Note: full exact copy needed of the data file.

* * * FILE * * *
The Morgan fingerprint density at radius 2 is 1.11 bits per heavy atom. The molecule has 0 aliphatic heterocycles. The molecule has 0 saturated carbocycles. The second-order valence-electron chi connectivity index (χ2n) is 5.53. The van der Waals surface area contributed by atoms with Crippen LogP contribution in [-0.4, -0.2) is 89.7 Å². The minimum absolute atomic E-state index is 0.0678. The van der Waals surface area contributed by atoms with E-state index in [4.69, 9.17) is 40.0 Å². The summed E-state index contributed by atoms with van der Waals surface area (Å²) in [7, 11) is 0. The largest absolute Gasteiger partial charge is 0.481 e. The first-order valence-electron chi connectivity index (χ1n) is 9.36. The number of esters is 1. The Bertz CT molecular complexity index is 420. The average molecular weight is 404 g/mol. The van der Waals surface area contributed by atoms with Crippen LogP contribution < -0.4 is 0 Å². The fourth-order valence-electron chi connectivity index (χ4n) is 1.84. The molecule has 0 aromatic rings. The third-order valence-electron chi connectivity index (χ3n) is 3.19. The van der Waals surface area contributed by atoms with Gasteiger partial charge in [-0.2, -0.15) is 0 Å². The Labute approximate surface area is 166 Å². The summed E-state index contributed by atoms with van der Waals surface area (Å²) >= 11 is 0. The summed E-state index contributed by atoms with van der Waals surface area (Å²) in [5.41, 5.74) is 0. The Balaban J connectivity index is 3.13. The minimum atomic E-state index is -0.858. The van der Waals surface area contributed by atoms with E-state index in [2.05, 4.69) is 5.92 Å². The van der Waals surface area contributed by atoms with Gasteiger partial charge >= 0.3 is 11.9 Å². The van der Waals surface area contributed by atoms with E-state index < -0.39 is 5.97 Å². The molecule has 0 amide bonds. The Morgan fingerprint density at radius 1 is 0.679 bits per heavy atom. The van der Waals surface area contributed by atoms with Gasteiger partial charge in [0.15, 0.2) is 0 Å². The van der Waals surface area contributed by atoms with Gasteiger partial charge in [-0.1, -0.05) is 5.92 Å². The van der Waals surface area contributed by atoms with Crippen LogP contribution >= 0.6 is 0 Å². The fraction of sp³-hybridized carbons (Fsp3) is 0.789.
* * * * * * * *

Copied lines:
The Morgan fingerprint density at radius 2 is 1.11 bits per heavy atom. The molecule has 0 aliphatic heterocycles. The molecule has 0 saturated carbocycles. The second-order valence-electron chi connectivity index (χ2n) is 5.53. The van der Waals surface area contributed by atoms with Crippen LogP contribution in [-0.4, -0.2) is 89.7 Å². The minimum absolute atomic E-state index is 0.0678. The van der Waals surface area contributed by atoms with E-state index in [4.69, 9.17) is 40.0 Å². The summed E-state index contributed by atoms with van der Waals surface area (Å²) in [7, 11) is 0. The largest absolute Gasteiger partial charge is 0.481 e. The first-order valence-electron chi connectivity index (χ1n) is 9.36. The number of esters is 1. The Bertz CT molecular complexity index is 420. The average molecular weight is 404 g/mol. The van der Waals surface area contributed by atoms with Crippen LogP contribution < -0.4 is 0 Å². The fourth-order valence-electron chi connectivity index (χ4n) is 1.84. The molecule has 0 aromatic rings. The third-order valence-electron chi connectivity index (χ3n) is 3.19. The van der Waals surface area contributed by atoms with Gasteiger partial charge in [-0.2, -0.15) is 0 Å². The Labute approximate surface area is 166 Å². The summed E-state index contributed by atoms with van der Waals surface area (Å²) >= 11 is 0. The summed E-state index contributed by atoms with van der Waals surface area (Å²) in [5.41, 5.74) is 0. The Balaban J connectivity index is 3.13. The minimum atomic E-state index is -0.858. The van der Waals surface area contributed by atoms with E-state index in [2.05, 4.69) is 5.92 Å². The van der Waals surface area contributed by atoms with Gasteiger partial charge >= 0.3 is 11.9 Å². The van der Waals surface area contributed by atoms with E-state index < -0.39 is 5.97 Å². The molecule has 0 amide bonds. The Morgan fingerprint density at radius 1 is 0.679 bits per heavy atom. The van der Waals surface area contributed by atoms with Gasteiger partial charge in [0.15, 0.2) is 0 Å². The van der Waals surface area contributed by atoms with Gasteiger partial charge in [-0.1, -0.05) is 5.92 Å². The van der Waals surface area contributed by atoms with Crippen LogP contribution >= 0.6 is 0 Å². The fraction of sp³-hybridized carbons (Fsp3) is 0.789.